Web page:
It's not clear to me that the Internet is the best medium-- in fact, it's clear that it is not the best medium-- for long-form reflective, evaluative or detailedly analytic criticism of poetry, or of any other art form whose products are both durable and portable.
It may, though, be one of the best media for critical analyses of single works in certain performing arts, such as live rock, some jazz and small-scale serious theatre, where books and quarterlies take too long (the show's closed) and the more frequent print periodical media (e.g. newspapers, the New Yorker) have neither the column inches, nor the commercial latitude, nor, in many cases, the staff expertise to give the perfomrnace what it deserves. The Internet is going to do a lot more to change performance-based poetry, include the necessarily performance- or video-based poets of American Sign Language, than to change the kind of poems I write and (mostly) read, shortish works in alphanumeric script in Western languages, created for silent reading on the page.
The second-best thing the Internet can do for those works (shortish works in... on the page) is to make far broader, and more democratic, the discussion about those works, new and old. Silliman is pretty influential in part because he's a very good, and very readable, analyst of the kinds of poetry he likes (some of which I like too), and in part because it's pretty easy for people to find and read his analyses. We know where to look, and we know when (every morning, except when he's on vacation), and it's free.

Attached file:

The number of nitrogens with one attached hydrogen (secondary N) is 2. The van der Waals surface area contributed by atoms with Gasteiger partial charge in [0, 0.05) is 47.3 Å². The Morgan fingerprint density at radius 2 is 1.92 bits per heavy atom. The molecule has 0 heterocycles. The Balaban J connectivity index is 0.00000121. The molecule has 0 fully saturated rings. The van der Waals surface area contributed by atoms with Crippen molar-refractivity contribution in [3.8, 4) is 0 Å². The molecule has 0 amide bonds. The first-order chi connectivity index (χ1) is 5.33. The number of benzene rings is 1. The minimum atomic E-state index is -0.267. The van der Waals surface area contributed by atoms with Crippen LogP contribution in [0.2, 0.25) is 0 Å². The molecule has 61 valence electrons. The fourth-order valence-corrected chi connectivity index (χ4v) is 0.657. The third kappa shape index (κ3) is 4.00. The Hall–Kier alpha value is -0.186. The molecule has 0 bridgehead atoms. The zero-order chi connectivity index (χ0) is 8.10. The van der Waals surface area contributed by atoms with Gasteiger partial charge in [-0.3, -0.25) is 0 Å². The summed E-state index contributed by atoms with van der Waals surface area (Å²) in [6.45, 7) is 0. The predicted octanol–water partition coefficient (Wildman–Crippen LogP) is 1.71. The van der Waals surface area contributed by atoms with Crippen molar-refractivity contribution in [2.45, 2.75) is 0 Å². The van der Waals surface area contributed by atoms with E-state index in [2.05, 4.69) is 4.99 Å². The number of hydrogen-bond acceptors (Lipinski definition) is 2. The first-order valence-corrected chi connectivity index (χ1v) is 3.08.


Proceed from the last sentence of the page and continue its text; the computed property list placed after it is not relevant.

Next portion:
But the very best thing the Internet can do for page-based lyric poetry is simply to make it easier to find the poems. Big archives with institutional support can do this for the poetry of the past: for the poetry of the present, it's best done by individuals or small groups of folks with recognizable tastes who put up one or two poems at a time, every day.
The very popular Poetry Daily people do this with poems accepted or published elsewhere, and they try hard both to find poems they like and to be catholic (wide-ranging, leaving-nothing-out) about their tastes: it's a big task, but in some ways it's less interesting than the task set by poem-a-day webjournals who look for previously unpublished work, since the latter are (a) unable to rely on big names when stuck, and (b) if they're doing it right, establishing an identity for themselves, as well as for their authors.
For example, No Tell Motel, where the poet of the week is Janaka Stucky, of whom I had never heard before. The No Tell folks seem to like poets with humor or sex-- ideally, both-- who write fast-moving, too-fast-to-be-narrative, free verse. There are many more poets in the archives, many of them at least somewhat talented, I'd say-- most of them at least entertaining or witty-- a few of them potentially very popular (not necessarily the ones I like!)-- and very few of them already well-known. Skip through it one day. You're going to find something you like.
Stephanie (also Steph; formerly Stephen) Burt is a poet, literary critic, and professor. In 2012, the New York Times called Burt “one of the most influential poetry critics of [her] generation.” Burt grew up around Washington, DC and earned a BA from Harvard and PhD from Yale. She has published four collections of poems: Advice...